The doctrine of Social Engineering interpretation of Roscoe Pound theory aims at building an efficient society that would result in the satisfaction of the maximum wants with a minimum of friction and waste. Analyzing the role of legislation, constitutional provisions and court judgments in the process of social engineering in India, it can be seen that India, after independence, the ideal of the socialistic pattern of society. Law comes into play to act as an agency balancing conflicting interests and becomes a tool for social engineering.
The introduction of certain major changes in the Hindu family law is a very important instance of social reconstruction in India in recent times. This had been brought by such Acts, as The Hindu Marriage Act, 1955, the Hindu Minority and Guardianship Act, 1956, and the Hindu Adoption and Maintenance Act, 1956. The provisions of these Acts are calculated to generate effective means of social control. For instance, section 12 of the Act prohibits polygamy which was very prevalent in society before the enactment of the Act. This can be viewed as a measure to balance the interests of the husband and wife as also a means for social control.
The socio-economic revolution that has resulted from new land legislations is best seen in rural India. The land reforms measures, adopted by the State Governments in the wake of Constitutional amendments, are meant to mitigate the hardships of tenants, strengthen and safeguard their tenancy rights and confer a new status on them. This type of legislation can be rightly regarded as one neutralizing the socio-economic disharmony in the rural population. The pitiable conditions and large-scale poverty of the rural population produced a sense of frustration in our peasantry endangering the entire society. The grievances of the agriculturists are being gradual removes by the land reform projects which would ultimately bring about a degree of social satisfaction and create a spirit of co-operation in the masses.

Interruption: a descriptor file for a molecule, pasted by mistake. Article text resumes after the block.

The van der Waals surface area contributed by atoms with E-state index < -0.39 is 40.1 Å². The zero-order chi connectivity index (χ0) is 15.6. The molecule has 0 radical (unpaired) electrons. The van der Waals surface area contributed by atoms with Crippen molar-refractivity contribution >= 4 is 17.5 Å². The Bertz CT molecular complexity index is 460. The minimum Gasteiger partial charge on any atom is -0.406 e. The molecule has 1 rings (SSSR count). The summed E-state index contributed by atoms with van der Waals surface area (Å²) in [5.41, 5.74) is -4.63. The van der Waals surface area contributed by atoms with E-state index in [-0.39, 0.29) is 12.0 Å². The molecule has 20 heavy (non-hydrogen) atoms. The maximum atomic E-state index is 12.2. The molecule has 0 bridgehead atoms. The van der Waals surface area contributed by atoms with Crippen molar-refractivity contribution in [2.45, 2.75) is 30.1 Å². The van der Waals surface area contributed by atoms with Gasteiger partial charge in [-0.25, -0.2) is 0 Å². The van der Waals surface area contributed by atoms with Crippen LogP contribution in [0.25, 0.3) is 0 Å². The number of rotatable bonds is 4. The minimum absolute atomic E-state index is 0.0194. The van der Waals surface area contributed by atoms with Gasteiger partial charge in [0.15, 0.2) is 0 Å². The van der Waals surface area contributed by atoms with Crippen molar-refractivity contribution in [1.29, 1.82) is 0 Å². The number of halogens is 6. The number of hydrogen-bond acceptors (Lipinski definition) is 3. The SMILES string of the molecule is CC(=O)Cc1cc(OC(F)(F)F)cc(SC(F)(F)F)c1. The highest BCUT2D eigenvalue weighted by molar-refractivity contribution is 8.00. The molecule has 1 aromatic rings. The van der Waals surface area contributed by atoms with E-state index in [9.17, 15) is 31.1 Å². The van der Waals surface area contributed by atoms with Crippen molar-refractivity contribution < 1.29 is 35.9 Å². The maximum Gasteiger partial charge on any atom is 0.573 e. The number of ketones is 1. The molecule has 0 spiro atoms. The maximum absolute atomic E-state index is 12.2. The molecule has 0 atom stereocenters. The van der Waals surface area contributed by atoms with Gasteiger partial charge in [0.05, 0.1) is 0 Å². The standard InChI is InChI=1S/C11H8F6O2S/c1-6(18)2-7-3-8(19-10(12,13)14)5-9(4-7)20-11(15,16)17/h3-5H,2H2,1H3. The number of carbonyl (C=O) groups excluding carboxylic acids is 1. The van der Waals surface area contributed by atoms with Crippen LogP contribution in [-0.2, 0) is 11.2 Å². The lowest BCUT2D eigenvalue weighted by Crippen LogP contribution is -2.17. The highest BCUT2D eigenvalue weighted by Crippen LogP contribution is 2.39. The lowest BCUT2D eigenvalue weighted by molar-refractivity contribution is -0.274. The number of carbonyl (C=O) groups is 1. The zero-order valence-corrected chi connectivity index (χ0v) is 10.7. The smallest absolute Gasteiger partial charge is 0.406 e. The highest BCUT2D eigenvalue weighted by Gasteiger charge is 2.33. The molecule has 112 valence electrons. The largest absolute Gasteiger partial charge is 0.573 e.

The new labour laws are aimed at bettering the conditions of the workers in trade and industry. These laws have had an impact on the social structure to a large extent. The individual worker’s interest has been given great importance. The freedom of contract between the employer and the employee has been regulated in the interest of the worker and an attempt has been made to assure every worker condition of work ensuring a decent standard of life. A number of important enactments, for example, The Industrial Disputes Act, 1947, The Minimum Wages Act, 1948, The Plantation Labour Act, 1951, The Maternity Benefit Act, 1961 have been designed to curb, if not eradicate, the urge to exploit workers. Thus, they promote the welfare of the workers and balance the interests of employees and employers hence resulting in social engineering.
India has remarkably embraced the concept and principles of Sociological Jurisprudence and that can be seen by the judgment that is being delivered by the apex Court. Also, different Statutes has taken into account the theory in a way or other and it can be easily said that the Sociological Jurisprudence has been widely accepted on the legal frontier of the country.
 Kashyap Bal Gobind, Reformative law and social justice in India 8 (Regency publications, new Delhi, 1995).
 Karandeep Makkar, Law as a tool for Social Engineering in India, Manupatra (Mar. 30, 2010), https://pdfs.semanticscholar.org/67f2/754167a7f18b94a74a8faa4c528e023cedd4.pdf